"Surely not, my good man. And before a court less arbitrary and more merciful than a martial one that plea would largely extenuate. At the Last Assizes it shall acquit. But how here? We proceed under the law of the Mutiny Act. In feature no child can resemble his father more than that act resembles in spirit the thing from which it derives - War. In His Majesty's service - in this ship indeed - there are Englishmen forced to fight for the King against their will. Against their conscience, for aught we know. Though as their fellow creatures some of us may appreciate their position, yet as navy officers, what reck we of it? Still less recks the enemy. Our impressed men he would fain cut down in the same swath with our volunteers. As regards the enemy's naval conscripts, some of whom may even share our own abhorrence of the regicidal French Directory, it is the same on our side. War looks but to the frontage, the appearance. And the Mutiny Act, War's child, takes after the father. Budd's intent or nonintent is nothing to the purpose." (68-70)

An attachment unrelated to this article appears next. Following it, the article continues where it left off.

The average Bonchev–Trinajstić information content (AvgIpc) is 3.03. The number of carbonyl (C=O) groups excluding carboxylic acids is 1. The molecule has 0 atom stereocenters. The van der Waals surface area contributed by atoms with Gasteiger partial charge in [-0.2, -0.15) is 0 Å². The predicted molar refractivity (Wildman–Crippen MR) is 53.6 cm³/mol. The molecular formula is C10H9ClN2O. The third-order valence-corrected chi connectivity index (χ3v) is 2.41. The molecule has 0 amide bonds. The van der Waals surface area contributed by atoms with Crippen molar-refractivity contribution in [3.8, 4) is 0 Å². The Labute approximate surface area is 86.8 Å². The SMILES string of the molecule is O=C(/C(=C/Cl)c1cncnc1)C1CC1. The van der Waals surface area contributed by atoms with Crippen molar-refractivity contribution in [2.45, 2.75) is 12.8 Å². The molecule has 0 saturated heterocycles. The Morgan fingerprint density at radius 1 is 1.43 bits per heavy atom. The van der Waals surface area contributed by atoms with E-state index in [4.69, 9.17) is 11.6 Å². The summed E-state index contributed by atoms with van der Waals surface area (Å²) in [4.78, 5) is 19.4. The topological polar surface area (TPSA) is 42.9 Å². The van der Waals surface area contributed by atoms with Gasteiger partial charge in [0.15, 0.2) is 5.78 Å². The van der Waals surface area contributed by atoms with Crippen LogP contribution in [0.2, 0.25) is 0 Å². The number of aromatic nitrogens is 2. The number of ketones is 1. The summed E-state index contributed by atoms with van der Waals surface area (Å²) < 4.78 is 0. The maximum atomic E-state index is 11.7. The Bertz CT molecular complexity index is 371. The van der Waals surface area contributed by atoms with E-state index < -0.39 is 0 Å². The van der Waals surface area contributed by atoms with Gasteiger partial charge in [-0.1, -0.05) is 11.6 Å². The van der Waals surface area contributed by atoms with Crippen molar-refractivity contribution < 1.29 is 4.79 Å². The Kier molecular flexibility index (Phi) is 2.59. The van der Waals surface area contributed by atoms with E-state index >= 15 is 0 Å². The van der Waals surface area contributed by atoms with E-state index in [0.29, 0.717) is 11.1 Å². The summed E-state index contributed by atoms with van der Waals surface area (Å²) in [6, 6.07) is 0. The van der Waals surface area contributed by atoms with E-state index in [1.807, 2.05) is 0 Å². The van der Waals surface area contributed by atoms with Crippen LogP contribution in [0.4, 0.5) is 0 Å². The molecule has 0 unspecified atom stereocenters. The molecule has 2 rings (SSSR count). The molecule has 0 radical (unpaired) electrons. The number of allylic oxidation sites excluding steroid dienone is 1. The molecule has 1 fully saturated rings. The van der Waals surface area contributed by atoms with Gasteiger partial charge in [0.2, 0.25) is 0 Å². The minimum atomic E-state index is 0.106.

I hope it is clear from this long quotation (which could itself be analyzed in detail and at some length - in fact, I shall refer back to it in due time) that Captain Vere's position, eloquently as well as skillfully articulated here, is roughly the equivalent of Christ's injunction to render unto Caesar what is Caesar's and unto God what is God's. It is also the "origin" (if you will) of the "naïve" reading according to which the story is about a conflict between divine justice, on the one hand, and human justice, on the other. At this point I need to add only one more coda here (before moving on, of course), and that is that Melville presents Billy's character in such as way as to imply that he is practically prelapsarian in his overall goodness while Claggart is presented in such a way as to seem most appallingly postlapsarian, downright evil, if you want to know the truth, born that way to boot - that is, not rendered so by "society" or by running around with the wrong sorts of friends.